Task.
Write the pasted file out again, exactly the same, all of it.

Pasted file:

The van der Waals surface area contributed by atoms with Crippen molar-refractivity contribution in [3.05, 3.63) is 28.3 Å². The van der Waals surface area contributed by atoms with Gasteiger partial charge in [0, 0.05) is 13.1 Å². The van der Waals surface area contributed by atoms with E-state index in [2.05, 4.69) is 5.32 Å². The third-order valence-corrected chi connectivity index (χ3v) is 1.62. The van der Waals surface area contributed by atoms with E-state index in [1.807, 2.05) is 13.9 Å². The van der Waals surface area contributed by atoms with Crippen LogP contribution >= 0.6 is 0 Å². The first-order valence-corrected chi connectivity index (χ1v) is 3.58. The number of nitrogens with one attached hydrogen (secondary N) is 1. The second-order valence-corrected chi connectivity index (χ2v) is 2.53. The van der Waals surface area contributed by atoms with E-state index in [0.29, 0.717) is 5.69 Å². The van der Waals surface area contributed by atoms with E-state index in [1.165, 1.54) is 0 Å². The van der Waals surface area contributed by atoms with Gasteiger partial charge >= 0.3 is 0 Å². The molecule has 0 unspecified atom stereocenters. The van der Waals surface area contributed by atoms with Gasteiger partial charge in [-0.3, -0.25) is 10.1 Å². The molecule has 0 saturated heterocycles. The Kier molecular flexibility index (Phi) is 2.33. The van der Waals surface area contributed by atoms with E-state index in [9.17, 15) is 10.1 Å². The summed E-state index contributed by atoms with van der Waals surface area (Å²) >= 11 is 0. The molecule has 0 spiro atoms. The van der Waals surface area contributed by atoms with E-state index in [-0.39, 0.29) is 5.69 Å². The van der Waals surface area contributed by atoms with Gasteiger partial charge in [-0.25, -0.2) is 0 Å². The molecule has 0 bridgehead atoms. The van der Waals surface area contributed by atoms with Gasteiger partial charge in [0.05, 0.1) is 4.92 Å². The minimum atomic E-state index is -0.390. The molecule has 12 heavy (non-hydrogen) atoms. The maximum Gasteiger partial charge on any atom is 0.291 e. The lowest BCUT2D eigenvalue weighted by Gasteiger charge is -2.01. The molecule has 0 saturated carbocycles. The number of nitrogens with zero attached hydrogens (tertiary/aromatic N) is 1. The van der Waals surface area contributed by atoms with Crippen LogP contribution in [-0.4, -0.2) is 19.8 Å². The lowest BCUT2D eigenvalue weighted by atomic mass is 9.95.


The van der Waals surface area contributed by atoms with Crippen molar-refractivity contribution in [3.05, 3.63) is 28.3 Å². The van der Waals surface area contributed by atoms with Gasteiger partial charge in [0, 0.05) is 13.1 Å². The van der Waals surface area contributed by atoms with E-state index in [2.05, 4.69) is 5.32 Å². The third-order valence-corrected chi connectivity index (χ3v) is 1.62. The van der Waals surface area contributed by atoms with E-state index in [1.807, 2.05) is 13.9 Å². The van der Waals surface area contributed by atoms with Crippen LogP contribution >= 0.6 is 0 Å². The first-order valence-corrected chi connectivity index (χ1v) is 3.58. The number of nitrogens with one attached hydrogen (secondary N) is 1. The second-order valence-corrected chi connectivity index (χ2v) is 2.53. The van der Waals surface area contributed by atoms with E-state index in [0.29, 0.717) is 5.69 Å². The van der Waals surface area contributed by atoms with E-state index in [1.165, 1.54) is 0 Å². The van der Waals surface area contributed by atoms with Gasteiger partial charge >= 0.3 is 0 Å². The molecule has 0 unspecified atom stereocenters. The van der Waals surface area contributed by atoms with Gasteiger partial charge in [-0.3, -0.25) is 10.1 Å². The molecule has 0 saturated heterocycles. The Kier molecular flexibility index (Phi) is 2.33. The van der Waals surface area contributed by atoms with E-state index in [9.17, 15) is 10.1 Å². The summed E-state index contributed by atoms with van der Waals surface area (Å²) >= 11 is 0. The molecule has 0 spiro atoms. The van der Waals surface area contributed by atoms with E-state index in [-0.39, 0.29) is 5.69 Å². The van der Waals surface area contributed by atoms with Gasteiger partial charge in [-0.25, -0.2) is 0 Å². The molecule has 0 bridgehead atoms. The van der Waals surface area contributed by atoms with Gasteiger partial charge in [0.05, 0.1) is 4.92 Å². The minimum atomic E-state index is -0.390. The molecule has 12 heavy (non-hydrogen) atoms. The maximum Gasteiger partial charge on any atom is 0.291 e. The lowest BCUT2D eigenvalue weighted by Gasteiger charge is -2.01. The molecule has 0 saturated carbocycles. The number of nitrogens with zero attached hydrogens (tertiary/aromatic N) is 1. The van der Waals surface area contributed by atoms with Crippen LogP contribution in [-0.4, -0.2) is 19.8 Å². The lowest BCUT2D eigenvalue weighted by atomic mass is 9.95.